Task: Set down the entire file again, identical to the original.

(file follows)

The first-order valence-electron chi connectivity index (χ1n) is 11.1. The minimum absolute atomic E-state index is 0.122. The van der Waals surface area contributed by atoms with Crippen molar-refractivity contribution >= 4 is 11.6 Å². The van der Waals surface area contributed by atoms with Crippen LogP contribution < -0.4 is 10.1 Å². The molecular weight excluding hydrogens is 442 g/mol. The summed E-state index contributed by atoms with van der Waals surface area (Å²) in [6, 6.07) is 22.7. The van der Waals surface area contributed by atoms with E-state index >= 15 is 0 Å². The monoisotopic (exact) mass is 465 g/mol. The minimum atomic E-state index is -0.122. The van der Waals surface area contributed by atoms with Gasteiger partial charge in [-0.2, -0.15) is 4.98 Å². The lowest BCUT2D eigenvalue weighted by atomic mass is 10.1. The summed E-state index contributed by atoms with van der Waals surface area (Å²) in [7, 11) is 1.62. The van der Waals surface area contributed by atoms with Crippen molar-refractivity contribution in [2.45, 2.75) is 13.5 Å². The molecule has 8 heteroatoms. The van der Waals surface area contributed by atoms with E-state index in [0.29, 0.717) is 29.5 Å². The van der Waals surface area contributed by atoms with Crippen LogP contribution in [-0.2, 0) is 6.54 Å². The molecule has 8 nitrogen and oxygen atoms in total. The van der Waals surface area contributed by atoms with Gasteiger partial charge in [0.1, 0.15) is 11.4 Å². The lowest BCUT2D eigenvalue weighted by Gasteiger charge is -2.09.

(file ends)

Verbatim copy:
The first-order valence-electron chi connectivity index (χ1n) is 11.1. The minimum absolute atomic E-state index is 0.122. The van der Waals surface area contributed by atoms with Crippen molar-refractivity contribution >= 4 is 11.6 Å². The van der Waals surface area contributed by atoms with Crippen LogP contribution < -0.4 is 10.1 Å². The molecular weight excluding hydrogens is 442 g/mol. The summed E-state index contributed by atoms with van der Waals surface area (Å²) in [6, 6.07) is 22.7. The van der Waals surface area contributed by atoms with E-state index >= 15 is 0 Å². The monoisotopic (exact) mass is 465 g/mol. The minimum atomic E-state index is -0.122. The van der Waals surface area contributed by atoms with Gasteiger partial charge in [-0.2, -0.15) is 4.98 Å². The lowest BCUT2D eigenvalue weighted by atomic mass is 10.1. The summed E-state index contributed by atoms with van der Waals surface area (Å²) in [7, 11) is 1.62. The van der Waals surface area contributed by atoms with Crippen molar-refractivity contribution in [2.45, 2.75) is 13.5 Å². The molecule has 8 heteroatoms. The van der Waals surface area contributed by atoms with E-state index in [0.29, 0.717) is 29.5 Å². The van der Waals surface area contributed by atoms with Crippen LogP contribution in [-0.2, 0) is 6.54 Å². The molecule has 8 nitrogen and oxygen atoms in total. The van der Waals surface area contributed by atoms with Gasteiger partial charge in [0.1, 0.15) is 11.4 Å². The lowest BCUT2D eigenvalue weighted by Gasteiger charge is -2.09.